The Last Piece of Pie

This week at the Carrot Ranch, Charli Mills challenged writers to In 99 words (no more, no less), write a story about free pie. What kind of pie and freedom? Who is involved with pies? How is it free? Go where the prompt leads!

Charli wrote about free edible pie that was available at College in honour of Pi Day. Of course, my mind went somewhere else.

I thought about the pieces of pie we try our best to collect as we travel around and around the Trivial Pursuit board, hoping that when we get a question for a piece of pie, we’ll get one we can answer correctly.

The most difficult is the final question, when the tray is filled with every flavour of pie and the other players decide which question will be the most difficult to answer. This family allowed each player to choose one free piece of pie at the beginning of the game in order to speed it along. I hope you enjoy the story.

The Last Piece of Pie

Josie wished they’d hurry. It was past her bedtime.

“Blue’s the hardest,” said Adam.

“Maybe for you, but she got it before,” said Bridget.

“She got them all, dur.”

“What was her free one? Anyone notice?” said Dirk.

“Yellow,” said Ellen. “Definitely.”

“Here’s your question, Grandma,” said Dirk.

Josie’s eyes were closed. Her mouth was open. A gentle snore rumbled out.

“Is the right answer,” said Adam. Everyone giggled.

Josie snorted awake. “What did you decide?”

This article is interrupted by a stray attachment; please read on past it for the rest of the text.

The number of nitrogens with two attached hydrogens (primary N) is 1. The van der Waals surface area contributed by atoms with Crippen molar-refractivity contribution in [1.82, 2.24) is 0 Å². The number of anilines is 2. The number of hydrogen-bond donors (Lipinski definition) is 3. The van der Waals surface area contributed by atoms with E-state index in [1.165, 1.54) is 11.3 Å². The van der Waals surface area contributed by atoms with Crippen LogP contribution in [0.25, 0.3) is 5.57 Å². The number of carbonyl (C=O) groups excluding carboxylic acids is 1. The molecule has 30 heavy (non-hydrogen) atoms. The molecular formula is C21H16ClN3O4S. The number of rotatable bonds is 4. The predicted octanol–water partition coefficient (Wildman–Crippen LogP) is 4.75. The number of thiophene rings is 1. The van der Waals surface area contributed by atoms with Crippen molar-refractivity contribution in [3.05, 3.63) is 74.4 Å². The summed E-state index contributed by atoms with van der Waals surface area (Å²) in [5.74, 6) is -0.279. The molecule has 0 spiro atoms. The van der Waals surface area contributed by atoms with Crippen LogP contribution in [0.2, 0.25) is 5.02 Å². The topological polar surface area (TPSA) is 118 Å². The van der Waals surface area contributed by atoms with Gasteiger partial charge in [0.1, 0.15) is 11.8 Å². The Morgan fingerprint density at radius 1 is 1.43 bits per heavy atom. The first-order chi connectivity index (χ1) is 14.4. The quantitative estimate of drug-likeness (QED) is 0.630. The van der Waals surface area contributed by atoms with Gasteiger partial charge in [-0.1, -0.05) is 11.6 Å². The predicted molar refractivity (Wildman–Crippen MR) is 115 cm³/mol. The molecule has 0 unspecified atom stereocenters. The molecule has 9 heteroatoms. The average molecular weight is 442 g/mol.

“It’s okay, Grandma. We declared you the winner.”

Win or lose didn’t matter in the pursuit of happiness. It was all rather trivial.

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Note: The collection of stories made in response to the previous prompt Robotic Writers can be read at the Carrot Ranch here.

Robotic Writer #99WordStories

This week at the Carrot Ranch, Charli Mills challenged writers to In 99 words (no more, no less), write a story about a robotic writer. Is it an analogy or a battery-operated i-writer? Is it possible? What will happen if robots write? Go where the prompt leads!

This is where the prompt took me — a whole lot of mashed-up similes trying to express the various moods of my writing process. I hope it makes some kind of sense and isn’t all gibberish.

Robotic Writer

When ideas stalled and deadlines loomed, her determined digits thumped the keys, pausing after each stroke, like a robotic writer waiting for the next line of code.

When ideas jostled like unruly children vying for attention, never still enough to focus, she pummelled keys like lightning strikes then backspaced like rowboats in the storm.

When ideas flowed as if channelled from another source, her fingers tap-danced like spring raindrops in a puddle with a magpie chorus joining in.

When the final key was pressed and words were read, with scrunched-up nose, she hit delete and binned the robotic gobbledygook.

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Note: The collection of stories made in response to the previous prompt Farm Life can be read at the Carrot Ranch here.

I’d rather be … #99WordStories

This week at the Carrot Ranch, Charli Mills challenged writes to In 99 words (no more, no less), write a story using the phrase, “I’d rather be…” You fill in what comes next. What would a character(s) rather be doing and why? How can you use the phrase as a literary device? Go where the prompt leads!

This is my response. I hope you like it.

I’d rather be …

‘I’d rather be dead!’